The U.S. State Department has confirmed that Secretary of State Condoleezza Rice will meet Palestinian President Mahmoud Abbas in the West Bank Thursday to try to build momentum in Israeli-Palestinian peace efforts. U.S. officials are encouraged by this week's Gaza cease-fire and conciliatory speech by Israeli Prime Minister Ehud Olmert. VOA's David Gollust reports from the State Department.
Rice will be meeting Thursday at a Jordanian Dead Sea resort with foreign ministers from moderate Arab states and the G-8 industrialized countries.
Thus, she'll only have a few kilometers to travel for the session with Mr. Abbas, to be held in the West Bank town of Jericho near the Jordanian border.
That meeting comes against a background of hopeful news for the first time in months on the Israeli-Palestinian front.
That includes a largely effective cease-fire in Gaza, and an address by Israeli Prime Minister Ehud Olmert Monday offering peace talks and concessions if a Palestinian government is formed that accepts Israel and renounces violence.
State Department Spokesman Sean McCormack says the developments augur well for restoring a long-stalled political dialogue between the parties:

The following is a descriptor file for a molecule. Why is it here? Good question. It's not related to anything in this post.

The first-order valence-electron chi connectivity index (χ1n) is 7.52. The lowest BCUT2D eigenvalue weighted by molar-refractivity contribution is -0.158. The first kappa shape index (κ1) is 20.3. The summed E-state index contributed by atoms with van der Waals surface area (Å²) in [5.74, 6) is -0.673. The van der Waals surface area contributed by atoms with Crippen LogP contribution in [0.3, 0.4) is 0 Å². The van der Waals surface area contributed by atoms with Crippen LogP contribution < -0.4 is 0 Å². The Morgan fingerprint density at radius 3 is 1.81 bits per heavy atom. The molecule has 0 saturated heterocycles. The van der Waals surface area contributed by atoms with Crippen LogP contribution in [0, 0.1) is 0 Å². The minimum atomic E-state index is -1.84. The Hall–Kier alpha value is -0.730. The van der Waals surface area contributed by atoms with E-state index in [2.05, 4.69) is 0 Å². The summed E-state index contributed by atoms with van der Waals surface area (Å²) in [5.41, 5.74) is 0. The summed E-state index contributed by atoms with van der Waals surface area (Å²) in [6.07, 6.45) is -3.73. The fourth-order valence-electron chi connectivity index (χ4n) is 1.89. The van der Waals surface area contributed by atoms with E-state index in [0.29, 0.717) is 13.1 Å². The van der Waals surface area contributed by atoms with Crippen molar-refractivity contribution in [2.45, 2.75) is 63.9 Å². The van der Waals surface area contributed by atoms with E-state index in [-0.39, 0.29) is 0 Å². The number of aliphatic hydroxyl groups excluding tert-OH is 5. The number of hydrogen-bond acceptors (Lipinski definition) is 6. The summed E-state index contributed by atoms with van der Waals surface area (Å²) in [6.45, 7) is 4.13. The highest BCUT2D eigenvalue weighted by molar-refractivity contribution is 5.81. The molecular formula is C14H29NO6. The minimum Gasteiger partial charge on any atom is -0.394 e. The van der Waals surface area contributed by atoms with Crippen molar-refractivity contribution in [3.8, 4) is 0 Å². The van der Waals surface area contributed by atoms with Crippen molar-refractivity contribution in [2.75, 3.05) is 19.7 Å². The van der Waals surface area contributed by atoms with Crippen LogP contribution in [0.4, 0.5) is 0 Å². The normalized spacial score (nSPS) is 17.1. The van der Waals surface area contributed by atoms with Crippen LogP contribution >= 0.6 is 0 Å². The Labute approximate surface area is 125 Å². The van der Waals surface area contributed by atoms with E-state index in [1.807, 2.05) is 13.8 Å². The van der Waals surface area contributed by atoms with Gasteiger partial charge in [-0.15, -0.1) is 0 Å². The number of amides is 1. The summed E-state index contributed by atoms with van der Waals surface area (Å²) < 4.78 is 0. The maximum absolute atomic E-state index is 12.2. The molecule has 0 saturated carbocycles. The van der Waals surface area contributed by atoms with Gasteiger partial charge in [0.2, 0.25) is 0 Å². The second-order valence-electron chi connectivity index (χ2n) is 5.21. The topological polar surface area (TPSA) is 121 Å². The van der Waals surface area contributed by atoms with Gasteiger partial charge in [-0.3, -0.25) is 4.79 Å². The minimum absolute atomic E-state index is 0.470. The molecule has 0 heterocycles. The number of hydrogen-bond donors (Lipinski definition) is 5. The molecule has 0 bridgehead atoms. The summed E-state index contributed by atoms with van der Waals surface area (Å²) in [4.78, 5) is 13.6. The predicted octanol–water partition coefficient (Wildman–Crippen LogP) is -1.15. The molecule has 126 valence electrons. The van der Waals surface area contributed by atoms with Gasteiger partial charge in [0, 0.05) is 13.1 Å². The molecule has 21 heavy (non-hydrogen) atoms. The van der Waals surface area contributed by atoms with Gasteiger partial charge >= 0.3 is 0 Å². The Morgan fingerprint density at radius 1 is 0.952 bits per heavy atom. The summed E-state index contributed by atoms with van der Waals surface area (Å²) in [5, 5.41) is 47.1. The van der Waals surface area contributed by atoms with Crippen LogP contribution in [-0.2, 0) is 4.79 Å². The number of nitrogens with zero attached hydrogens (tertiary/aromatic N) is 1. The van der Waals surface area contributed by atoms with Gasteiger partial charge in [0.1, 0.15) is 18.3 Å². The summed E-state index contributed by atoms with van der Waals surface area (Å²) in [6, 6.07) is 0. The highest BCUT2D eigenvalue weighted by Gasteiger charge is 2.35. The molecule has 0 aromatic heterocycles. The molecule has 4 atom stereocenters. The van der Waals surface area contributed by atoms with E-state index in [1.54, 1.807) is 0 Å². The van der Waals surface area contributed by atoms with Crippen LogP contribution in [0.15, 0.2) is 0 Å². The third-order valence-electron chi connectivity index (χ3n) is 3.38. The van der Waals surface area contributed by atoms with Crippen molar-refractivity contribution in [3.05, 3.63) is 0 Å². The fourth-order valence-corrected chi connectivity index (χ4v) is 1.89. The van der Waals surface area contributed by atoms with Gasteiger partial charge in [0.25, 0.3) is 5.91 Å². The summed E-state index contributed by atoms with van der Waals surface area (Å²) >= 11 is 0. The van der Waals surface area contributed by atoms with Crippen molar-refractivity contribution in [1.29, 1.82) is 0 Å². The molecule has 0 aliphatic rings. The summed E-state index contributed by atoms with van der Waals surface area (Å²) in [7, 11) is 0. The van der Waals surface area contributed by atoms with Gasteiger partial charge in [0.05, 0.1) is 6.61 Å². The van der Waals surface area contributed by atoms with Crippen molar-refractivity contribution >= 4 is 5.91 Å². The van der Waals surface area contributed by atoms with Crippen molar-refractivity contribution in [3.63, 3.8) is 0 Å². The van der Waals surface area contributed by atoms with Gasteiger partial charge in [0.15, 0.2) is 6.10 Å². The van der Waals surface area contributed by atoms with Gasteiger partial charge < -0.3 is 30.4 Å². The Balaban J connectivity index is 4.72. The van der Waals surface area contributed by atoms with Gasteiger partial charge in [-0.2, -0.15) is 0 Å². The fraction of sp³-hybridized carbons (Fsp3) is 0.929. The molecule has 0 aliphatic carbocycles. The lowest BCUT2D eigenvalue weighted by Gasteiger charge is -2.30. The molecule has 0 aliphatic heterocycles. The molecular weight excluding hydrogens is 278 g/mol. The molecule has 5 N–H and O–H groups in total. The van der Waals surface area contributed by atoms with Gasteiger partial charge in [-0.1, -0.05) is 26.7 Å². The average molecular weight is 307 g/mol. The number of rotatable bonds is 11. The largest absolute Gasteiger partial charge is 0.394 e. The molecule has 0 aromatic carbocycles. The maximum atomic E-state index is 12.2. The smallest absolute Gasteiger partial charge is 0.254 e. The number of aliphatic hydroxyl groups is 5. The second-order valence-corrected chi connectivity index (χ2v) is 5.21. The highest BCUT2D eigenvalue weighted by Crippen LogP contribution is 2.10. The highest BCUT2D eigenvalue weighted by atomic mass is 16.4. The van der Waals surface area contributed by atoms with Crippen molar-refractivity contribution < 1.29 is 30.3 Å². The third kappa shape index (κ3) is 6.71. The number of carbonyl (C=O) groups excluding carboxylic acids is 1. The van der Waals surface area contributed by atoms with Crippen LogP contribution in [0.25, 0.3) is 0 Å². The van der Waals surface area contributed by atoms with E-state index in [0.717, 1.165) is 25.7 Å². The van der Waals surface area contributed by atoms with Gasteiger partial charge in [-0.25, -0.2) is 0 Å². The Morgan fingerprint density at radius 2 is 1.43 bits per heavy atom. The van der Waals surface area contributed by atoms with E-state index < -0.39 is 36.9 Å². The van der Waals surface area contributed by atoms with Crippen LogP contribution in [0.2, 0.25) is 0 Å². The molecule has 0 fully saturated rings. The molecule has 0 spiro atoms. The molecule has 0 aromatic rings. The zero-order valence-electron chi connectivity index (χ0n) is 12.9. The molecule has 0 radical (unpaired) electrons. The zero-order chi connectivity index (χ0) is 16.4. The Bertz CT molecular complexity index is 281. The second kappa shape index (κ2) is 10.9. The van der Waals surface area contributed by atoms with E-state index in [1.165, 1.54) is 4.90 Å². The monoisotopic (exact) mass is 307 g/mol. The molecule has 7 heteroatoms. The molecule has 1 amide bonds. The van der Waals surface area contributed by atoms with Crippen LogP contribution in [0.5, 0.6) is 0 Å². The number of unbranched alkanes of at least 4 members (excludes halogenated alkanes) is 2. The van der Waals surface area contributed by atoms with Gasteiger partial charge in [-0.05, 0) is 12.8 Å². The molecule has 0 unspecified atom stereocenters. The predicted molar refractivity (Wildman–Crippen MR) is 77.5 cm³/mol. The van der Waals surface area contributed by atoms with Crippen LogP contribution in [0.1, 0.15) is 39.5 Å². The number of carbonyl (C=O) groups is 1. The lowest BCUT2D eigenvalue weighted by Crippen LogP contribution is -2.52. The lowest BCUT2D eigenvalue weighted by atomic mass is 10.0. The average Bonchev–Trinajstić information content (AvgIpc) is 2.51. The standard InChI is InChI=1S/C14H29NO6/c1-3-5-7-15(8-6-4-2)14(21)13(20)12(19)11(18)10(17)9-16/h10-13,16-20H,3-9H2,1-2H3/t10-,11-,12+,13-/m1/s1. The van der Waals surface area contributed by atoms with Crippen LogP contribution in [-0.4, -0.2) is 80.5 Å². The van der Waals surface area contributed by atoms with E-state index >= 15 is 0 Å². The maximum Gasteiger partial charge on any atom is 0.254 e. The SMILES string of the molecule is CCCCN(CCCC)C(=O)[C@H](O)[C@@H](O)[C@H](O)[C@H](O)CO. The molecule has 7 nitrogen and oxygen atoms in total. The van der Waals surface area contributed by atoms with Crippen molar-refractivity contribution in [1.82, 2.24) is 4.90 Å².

"If the two sides can move beyond some of the obstacles that are in the way right now, and we all know what those are, there's a real prospect of a political horizon there - having the two sides sit down together and work through some of the real issues that lead to a two-state solution," McCormack says.
McCormack said because of scheduling issues, Rice would not necessarily hold a corresponding meeting Thursday with Israeli Prime Minister Olmert.
However, he said they spoke by telephone Monday after the Prime Minister's speech, in which he raised the prospect of confidence-building measures, among them the release of Palestinian prisoners and impounded tax money if the Palestinian side chose a path of peace.
Mr. Abbas and the militant Islamic movement Hamas have been negotiating, thus far unsuccessfully, about replacing the current Hamas-led government with a unity cabinet that could meet international terms for peace talks with Israel and open the way to lifting Western sanctions.
Spokesman McCormack reiterated the United States does not see Hamas as a partner for peace and is doing what it can to support Mr. Abbas, including an effort led by the U.S. security envoy for Gaza - Army Major General Keith Dayton - to train and equip Palestinian security forces controlled by the president.
He also said the United States supports a plan, which has tacit Israeli backing, to allow Mr. Abbas to bring 1,200 Jordanian-based Palestinian troops into Gaza to help monitor the cease-fire.
Secretary of State Rice, now in the Latvian capital Riga for a NATO summit, will accompany President Bush to Jordan for his meetings Wednesday with Iraqi Prime Minister Nouri al-Maliki and Jordan's King Abdullah.
King Abdullah has been among a number of Arab leaders in recent weeks to urge the Bush administration to press harder for progress on Israeli-Palestinian peacemaking as a key to curb extremism and help tackle other regional problems, including the conflict in Iraq.